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Harbor seal, now recovered, returns to sea off Hampton Bays

Apollo, a male harbor seal, is released in

Apollo, a male harbor seal, is released in Shinnecock Bay near the Ponquogue Bridge in Hampton Bays on Sunday, April 3, 2016. The seal was rehabilitated by the Riverhead Foundation for Marine Research and Preservation after it was found in Montauk on Dec. 23, 2015. Credit: Gordon M. Grant

Apollo the harbor seal shimmied out of the Riverhead Foundation’s wooden crate and into Shinnecock Bay on Sunday as more than 100 onlookers wrapped in winter garb applauded.

“He walked like a caterpillar,” said Jordan Schule, 12 of Wading River.

“It was awesome!” said her 10-year-old sister Jenna.

The 70-pound, 3-foot-long harbor seal was found on Dec. 23 in Montauk with ear and respiratory infections, said Rob DiGiovanni, executive director and senior biologist of the Riverhead Foundation, which rehabilitated the seal.

While the human spectators hid their faces from the biting wind whipping sand beneath the Ponquogue Bridge, Apollo and other seals are well-suited to the cold, DiGiovanni said. They spend their summers in the chilly waters off Maine and Nova Scotia and can be seen lolling about Long Island from late fall through late spring in increasing numbers.

DiGiovanni said ten or 15 years ago, he would do aerial counts along the shores and see only a handful of the marine mammals. Now they count hundreds from the air, a resurgence he attributed to protection of the seals under federal law since the 1970s. The group rescues and releases about 100 seals a year, he said.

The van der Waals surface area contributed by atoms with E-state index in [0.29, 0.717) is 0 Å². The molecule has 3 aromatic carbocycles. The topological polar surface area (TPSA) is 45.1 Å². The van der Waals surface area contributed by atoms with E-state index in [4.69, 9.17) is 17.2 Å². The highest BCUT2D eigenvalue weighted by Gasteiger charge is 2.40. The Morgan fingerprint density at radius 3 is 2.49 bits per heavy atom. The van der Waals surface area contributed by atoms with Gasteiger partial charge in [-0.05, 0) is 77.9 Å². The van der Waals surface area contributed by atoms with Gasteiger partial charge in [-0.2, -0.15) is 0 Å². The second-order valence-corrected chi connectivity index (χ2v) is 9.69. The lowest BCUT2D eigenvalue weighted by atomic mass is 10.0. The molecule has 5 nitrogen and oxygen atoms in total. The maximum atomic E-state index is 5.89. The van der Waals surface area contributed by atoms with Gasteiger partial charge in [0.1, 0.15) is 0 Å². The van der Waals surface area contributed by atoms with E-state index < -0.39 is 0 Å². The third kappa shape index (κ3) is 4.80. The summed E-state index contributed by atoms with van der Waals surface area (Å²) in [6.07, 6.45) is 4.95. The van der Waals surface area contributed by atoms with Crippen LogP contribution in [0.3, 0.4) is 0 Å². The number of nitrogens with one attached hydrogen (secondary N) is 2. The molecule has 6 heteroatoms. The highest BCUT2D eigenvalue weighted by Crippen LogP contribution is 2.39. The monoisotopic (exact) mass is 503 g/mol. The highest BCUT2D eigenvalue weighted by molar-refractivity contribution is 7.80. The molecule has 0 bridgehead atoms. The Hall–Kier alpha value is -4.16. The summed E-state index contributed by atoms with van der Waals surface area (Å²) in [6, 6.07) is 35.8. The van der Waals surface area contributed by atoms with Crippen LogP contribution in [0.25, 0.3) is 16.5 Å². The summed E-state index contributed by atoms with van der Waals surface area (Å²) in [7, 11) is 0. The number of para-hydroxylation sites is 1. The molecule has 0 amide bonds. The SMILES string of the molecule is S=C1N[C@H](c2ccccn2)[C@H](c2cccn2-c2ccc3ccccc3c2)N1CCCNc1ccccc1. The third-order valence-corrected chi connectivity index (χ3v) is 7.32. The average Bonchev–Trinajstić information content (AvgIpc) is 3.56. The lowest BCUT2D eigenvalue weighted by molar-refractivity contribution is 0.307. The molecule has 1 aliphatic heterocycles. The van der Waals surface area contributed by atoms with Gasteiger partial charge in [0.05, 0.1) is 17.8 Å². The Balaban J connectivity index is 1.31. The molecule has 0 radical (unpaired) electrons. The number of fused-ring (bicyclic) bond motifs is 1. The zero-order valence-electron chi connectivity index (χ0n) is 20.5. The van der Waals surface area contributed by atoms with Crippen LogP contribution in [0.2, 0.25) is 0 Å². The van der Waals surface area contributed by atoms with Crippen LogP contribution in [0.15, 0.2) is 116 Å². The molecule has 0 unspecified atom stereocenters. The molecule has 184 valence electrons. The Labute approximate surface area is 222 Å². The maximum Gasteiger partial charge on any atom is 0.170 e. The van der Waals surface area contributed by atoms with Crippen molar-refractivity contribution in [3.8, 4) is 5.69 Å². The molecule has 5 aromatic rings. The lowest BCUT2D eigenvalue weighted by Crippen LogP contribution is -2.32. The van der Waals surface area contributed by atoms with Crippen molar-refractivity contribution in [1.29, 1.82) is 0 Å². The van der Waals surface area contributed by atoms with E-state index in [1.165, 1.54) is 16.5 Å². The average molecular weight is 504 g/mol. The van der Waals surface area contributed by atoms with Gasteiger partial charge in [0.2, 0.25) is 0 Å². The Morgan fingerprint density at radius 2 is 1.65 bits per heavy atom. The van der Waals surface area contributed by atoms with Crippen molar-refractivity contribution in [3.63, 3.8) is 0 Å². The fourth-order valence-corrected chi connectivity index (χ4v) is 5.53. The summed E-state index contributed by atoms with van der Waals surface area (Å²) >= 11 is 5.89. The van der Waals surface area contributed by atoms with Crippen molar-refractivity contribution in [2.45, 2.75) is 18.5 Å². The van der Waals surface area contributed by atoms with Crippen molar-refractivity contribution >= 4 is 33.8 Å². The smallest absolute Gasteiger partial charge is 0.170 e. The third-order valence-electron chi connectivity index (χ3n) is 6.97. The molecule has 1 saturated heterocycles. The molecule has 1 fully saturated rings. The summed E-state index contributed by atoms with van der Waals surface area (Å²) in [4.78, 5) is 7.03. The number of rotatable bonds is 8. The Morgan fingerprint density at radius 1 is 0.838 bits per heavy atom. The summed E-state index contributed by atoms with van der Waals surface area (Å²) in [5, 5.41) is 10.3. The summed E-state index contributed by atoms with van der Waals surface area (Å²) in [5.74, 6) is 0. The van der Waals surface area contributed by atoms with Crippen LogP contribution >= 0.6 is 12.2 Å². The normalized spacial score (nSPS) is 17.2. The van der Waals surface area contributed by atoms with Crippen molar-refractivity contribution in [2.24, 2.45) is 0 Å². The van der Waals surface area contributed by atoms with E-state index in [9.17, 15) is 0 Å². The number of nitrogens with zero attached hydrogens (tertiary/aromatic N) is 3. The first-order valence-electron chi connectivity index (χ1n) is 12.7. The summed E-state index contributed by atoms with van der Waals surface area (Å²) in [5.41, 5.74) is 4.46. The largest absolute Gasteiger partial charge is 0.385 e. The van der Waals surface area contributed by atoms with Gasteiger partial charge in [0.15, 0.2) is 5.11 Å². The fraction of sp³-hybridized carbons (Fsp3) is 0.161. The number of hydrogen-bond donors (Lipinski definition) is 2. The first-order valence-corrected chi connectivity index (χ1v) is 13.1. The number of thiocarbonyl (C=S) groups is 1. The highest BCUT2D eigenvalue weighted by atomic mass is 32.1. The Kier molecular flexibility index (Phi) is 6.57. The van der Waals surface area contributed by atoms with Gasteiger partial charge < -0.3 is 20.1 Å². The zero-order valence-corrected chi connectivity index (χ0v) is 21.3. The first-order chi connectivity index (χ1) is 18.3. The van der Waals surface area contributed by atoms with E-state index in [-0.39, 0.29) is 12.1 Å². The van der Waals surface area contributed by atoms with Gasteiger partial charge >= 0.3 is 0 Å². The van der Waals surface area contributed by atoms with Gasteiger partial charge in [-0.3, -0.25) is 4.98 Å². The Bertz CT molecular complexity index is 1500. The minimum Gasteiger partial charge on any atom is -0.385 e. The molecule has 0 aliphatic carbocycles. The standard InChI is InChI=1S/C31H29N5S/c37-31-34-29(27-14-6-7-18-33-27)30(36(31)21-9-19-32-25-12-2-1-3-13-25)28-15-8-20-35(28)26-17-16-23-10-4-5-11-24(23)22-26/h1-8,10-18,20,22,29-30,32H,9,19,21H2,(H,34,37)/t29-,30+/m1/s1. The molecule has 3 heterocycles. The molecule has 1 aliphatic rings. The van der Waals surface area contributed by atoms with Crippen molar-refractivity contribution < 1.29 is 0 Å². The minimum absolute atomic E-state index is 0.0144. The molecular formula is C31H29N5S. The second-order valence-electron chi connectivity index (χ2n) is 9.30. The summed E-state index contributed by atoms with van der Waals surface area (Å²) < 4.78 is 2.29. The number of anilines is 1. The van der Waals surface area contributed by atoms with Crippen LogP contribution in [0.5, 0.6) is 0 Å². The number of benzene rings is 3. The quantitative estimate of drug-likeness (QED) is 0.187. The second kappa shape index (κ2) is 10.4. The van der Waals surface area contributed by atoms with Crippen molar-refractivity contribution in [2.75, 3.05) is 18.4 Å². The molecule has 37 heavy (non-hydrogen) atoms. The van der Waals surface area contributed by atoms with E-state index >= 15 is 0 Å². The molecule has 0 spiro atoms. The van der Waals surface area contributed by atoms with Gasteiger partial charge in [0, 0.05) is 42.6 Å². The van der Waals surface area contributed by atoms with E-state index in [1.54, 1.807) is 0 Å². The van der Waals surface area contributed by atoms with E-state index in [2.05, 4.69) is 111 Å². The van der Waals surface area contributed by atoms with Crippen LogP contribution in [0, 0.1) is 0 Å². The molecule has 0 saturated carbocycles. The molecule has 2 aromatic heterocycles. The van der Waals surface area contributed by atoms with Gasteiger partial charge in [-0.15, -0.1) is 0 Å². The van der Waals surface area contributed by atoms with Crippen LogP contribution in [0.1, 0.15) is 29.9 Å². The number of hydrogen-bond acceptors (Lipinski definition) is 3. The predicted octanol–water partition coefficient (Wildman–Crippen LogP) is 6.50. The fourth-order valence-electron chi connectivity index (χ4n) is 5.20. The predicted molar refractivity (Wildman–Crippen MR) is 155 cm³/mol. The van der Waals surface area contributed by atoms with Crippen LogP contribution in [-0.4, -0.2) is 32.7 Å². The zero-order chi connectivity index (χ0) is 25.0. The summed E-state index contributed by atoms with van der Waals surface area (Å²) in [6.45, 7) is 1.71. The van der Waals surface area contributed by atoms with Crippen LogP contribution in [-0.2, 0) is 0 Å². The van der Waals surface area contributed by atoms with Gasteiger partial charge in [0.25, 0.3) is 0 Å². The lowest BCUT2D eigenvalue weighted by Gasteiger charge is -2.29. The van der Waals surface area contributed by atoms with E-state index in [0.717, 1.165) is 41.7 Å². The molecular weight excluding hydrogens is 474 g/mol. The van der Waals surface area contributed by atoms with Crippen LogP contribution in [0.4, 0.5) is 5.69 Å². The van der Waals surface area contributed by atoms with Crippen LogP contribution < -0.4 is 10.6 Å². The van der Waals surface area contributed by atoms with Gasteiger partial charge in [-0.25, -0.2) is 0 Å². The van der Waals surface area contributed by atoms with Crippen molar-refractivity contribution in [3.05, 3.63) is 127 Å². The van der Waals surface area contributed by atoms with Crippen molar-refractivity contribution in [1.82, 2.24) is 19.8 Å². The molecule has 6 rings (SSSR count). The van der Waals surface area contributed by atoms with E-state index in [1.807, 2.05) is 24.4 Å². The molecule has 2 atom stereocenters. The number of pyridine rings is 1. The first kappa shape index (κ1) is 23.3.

With a GPS tracker attached to Apollo’s back, like a strapped on cellphone, scientists with the Riverhead Foundation hope to follow Apollo’s path. DiGiovanni said he expectshim to head north.

Ares, another seal released by the nonprofit group in January, has hung around the South Shore of Long Island but is currently off Montauk.

A map and locator of Apollo’s position should be on the group’s website in a couple of days, DiGiovanni said, at

He said if you spot a seal, stay 50 yards away and call the Riverhead Foundation’s emergency hotline at (631) 369-9840. Even though most seals won’t need to be rescued, he said the group would rather have too many calls than too few.

On Sunday volunteers took the seal in his crate around the chained off area to show the onlookers. After depositing him about 20 yards up on the sand, Apollo peaked out and then made his way down. In all, it took a few minutes before he ducked under the water.

Despite the unseasonable wind and cold, the crowd clapped through their gloves and gave a cheer when he made it.

“It was actually pretty exciting,” said Kevin Vonthaden, 46 of Manorville. “I’d do it again, on a warmer day.”

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